Tuesday at the Bible group we read Psalm 19, the one that starts with the famous
The heavens declare the glory of God,
the skies proclaim the work of his hands.
It's one of the Biblical passages which I jotted down a small post-it note about when first reading it, as the psalm immediately appealed to me. It's a lyrical but wonderfully tight, coherent call for humility and reverence in our dealings with creation.
Day after day they pour forth speech;
night after night they display knowledge.
There is no speech or language
where their voice is not heard.
There was a bit of discussion in the group about the exact translation of that last verse (Psalm 19:3), as my Dutch bible went for what the NIV mentions as an alternative reading in a footnote:
They have no speech, there are no words;
no sound is heard from them.
I do not know the text-critical background of the passage. From a theological point of view, I can see a point behind either. On the one hand, the order of nature, its beauty, and the mystery of its very existence does speak to us humans of God by virtue of us being human, created in God's image, and endowed with an inexplicable and puzzling capability to comprehend nature. On the other hand, nature's comprehensibility is restricted: we'll never understand the mystery of existence itself, the ways God created (or continuously creates) something out of nothing. And where physical science deals marvellously well with the relational and quantitative aspects of matter, the "inner life" of atoms (if there is such a thing) remains beyond its purview. We can intimate the presence of God in creation, but we can never wholly comprehend it. We hear the words, and understand them, but we cannot conceptualize, manipulate them as if they were of our own language.
What is the language, what are the words in which the heavens express the glory? "There is no speech, there are no words, neither is their voice heard." And yet, "Their radiation goes out to all the earth, and their words to the end of the world" (Psalm 19: 4-5). The song of the heavens is ineffable. (Abraham Joshua Heschel: God in Search of Man, p. 80-81).
Their voice goes out into all the earth,
their words to the ends of the world.
In the heavens he has pitched a tent for the sun,
which is like a bridegroom coming forth from his pavilion,
like a champion rejoicing to run his course.
It rises at one end of the heavens
and makes its circuit to the other;
nothing is hidden from its heat.
Wonderful and apt metaphor for the sunrise: a bridegroom, who, invigorated and facing his future with eagerness and confidence, comes forth from his pavilion. There is a sense of joyous vigour in this passage.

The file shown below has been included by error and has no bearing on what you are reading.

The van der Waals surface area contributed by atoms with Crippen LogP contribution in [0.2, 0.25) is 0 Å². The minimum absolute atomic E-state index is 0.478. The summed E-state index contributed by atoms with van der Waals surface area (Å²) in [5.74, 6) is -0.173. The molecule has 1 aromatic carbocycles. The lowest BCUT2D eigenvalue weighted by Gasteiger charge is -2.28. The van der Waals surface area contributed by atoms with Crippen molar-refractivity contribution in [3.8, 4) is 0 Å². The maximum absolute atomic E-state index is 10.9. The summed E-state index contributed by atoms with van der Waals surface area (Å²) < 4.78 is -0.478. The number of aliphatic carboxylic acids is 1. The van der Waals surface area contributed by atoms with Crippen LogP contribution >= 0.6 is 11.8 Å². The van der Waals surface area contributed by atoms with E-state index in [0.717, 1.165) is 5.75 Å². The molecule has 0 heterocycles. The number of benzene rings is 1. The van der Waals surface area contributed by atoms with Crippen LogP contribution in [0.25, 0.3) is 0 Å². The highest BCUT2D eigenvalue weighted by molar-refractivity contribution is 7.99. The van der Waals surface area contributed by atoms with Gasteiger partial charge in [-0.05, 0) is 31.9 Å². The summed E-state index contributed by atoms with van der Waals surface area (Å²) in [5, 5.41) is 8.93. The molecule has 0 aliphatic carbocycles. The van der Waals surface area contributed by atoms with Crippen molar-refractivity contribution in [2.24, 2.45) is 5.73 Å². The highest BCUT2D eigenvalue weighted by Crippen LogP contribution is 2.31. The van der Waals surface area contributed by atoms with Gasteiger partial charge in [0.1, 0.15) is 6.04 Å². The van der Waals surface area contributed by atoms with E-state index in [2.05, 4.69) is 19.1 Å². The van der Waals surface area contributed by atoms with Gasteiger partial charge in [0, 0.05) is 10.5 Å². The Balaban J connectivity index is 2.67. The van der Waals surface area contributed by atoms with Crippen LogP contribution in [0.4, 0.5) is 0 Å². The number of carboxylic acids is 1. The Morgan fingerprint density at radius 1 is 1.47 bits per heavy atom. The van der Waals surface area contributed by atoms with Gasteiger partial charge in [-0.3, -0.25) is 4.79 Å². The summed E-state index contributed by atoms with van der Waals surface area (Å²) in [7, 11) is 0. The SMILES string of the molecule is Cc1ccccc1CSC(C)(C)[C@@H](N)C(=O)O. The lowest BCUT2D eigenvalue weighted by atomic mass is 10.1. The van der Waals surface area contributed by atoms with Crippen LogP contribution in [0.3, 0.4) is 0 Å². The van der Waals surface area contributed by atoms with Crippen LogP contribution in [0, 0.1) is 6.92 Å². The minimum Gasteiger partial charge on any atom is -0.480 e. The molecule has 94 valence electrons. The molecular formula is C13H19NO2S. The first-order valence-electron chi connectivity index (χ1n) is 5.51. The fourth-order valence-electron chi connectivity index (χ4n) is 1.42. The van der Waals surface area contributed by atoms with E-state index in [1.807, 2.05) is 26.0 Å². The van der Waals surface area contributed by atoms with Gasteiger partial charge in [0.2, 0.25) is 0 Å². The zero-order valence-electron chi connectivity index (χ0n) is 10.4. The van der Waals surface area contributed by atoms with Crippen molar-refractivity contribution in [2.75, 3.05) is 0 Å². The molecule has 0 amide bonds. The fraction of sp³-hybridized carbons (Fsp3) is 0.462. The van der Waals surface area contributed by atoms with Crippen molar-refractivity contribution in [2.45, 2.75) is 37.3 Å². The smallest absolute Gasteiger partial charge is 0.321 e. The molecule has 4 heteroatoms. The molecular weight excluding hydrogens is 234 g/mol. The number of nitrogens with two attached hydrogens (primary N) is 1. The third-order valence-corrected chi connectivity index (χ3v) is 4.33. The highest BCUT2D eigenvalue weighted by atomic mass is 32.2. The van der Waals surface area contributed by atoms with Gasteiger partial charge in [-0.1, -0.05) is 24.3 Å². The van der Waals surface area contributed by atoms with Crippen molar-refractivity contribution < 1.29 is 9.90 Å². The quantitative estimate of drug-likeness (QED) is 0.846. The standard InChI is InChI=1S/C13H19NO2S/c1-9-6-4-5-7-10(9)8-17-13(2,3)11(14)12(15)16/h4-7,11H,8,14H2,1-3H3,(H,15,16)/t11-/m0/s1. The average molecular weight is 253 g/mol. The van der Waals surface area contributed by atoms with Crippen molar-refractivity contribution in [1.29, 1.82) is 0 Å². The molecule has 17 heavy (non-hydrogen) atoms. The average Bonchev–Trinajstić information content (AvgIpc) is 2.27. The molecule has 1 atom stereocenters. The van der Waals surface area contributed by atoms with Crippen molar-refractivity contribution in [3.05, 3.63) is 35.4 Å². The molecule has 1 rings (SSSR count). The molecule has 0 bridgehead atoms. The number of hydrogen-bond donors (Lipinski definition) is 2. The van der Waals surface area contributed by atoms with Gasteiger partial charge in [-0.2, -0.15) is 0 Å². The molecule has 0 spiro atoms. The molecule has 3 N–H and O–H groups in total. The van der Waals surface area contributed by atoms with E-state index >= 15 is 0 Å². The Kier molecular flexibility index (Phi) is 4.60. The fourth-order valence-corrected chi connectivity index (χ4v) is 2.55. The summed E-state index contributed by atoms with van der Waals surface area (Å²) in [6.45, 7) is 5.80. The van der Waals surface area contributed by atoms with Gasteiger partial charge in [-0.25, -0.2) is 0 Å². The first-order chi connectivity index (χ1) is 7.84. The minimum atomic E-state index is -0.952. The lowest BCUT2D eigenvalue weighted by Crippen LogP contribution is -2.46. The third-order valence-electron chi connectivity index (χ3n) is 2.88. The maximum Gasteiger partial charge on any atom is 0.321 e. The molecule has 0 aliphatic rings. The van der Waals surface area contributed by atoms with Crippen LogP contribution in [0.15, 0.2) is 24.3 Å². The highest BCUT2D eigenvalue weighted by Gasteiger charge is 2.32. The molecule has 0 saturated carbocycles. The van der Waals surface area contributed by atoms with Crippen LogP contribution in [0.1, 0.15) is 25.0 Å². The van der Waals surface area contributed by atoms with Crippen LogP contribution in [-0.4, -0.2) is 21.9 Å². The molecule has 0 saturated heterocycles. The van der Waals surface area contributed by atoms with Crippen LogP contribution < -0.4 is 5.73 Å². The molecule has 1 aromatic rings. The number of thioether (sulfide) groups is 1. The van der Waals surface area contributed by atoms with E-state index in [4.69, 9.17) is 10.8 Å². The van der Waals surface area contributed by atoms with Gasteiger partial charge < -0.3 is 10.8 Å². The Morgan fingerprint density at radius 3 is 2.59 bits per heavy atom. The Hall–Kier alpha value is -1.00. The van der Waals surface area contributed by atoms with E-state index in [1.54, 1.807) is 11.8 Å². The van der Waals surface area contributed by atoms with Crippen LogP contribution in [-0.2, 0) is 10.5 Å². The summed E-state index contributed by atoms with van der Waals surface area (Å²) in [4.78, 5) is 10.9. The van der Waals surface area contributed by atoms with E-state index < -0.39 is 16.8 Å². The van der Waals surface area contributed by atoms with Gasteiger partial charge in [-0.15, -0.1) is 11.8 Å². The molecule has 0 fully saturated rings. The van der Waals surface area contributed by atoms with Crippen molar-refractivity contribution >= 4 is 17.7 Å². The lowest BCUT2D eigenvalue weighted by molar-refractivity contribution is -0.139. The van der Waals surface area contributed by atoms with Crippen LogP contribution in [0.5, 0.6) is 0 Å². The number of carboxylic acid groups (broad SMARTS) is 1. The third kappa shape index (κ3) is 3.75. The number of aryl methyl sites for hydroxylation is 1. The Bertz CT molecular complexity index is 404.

The law of the LORD is perfect,
reviving the soul.
The statutes of the LORD are trustworthy,
making wise the simple
The psalm turns from God's revelation in nature to God's law (or does it? Can "law" and "statutes" also refer, at the same time perhaps, to the miraculously trustwortht regularities that govern nature?). But there is a continuity with the previous passage in that the law is reviving, invigorating, bringing life, as the sun is in the heavens; and that the law grants knowledge just as God's revelation in nature is mentioned to do.
The precepts of the LORD are right,
giving joy to the heart.
The commands of the LORD are radiant,
giving light to the eyes.
Appreciation for the wonder of nature is not enough: the impossible comprehensibility of nature can eventually turn to a manipulative and exploitative relationship with our environment. So we turn finally to God's special revelation, which is depicted here as a wonderfully light and joyous burden.
The fear of the LORD is pure,
The ordinances of the LORD are sure
and altogether righteous.
They are more precious than gold,
than much pure gold;
they are sweeter than honey,
than honey from the comb.
The desirability of doing God's will is striking. So much of the Bible is a story of estrangement - of man abandoning and disobeying God, or desperately trusting in God in the face of an overwhelmingly indifferent universe. Culminating in God's own momentous descent and sacrifice in the New Testament. The simplicity and joy of the above verses is somehow very refreshing.
The mention of the fear of God reminds me of a passage I just read from Joshua Heschel's God in search of Man, where fear (as distancing, estranging, shirking) is contrasted with awe:
According to the Bible the principal religious virtue is "yirah". What is the nature of "yirah"? The word has two meanings: fear and awe. There is the man who fears the Lord lest he be punished in his body, family, or in his possessions. Another man fears the Lord because he is afraid of the punishment in the life to come. Both types are considered inferior in the Jewish tradition. Job, who said: "Though He slay me, yet I will trust in Him," was not motivated in his piety by fear but rather by awe, by the realization of the grandeur of His eternal love. (p. 76-77).
By them is your servant warned;
in keeping them there is great reward.
Who can discern his errors?
Forgive my hidden faults.
Keep your servants also from willful sins;
may they not rule over me.
Then I will be blameless,
innocent of great transgression.
May the words of my mouth and the meditation of my heart
be pleasing in your sight;
O LORD, my Rock and my Redeemer.
Another translation problem: my Dutch bible has pride for willful sins. But in the face of the beauty and richness of nature, pride is precisely the sin to avoid - the ignorance of our hidden faults, belief in our own perfectability and mastery over our environment. In that sense, the last passage calls us to humility and reverence in front of the heavens that declare the glory of God.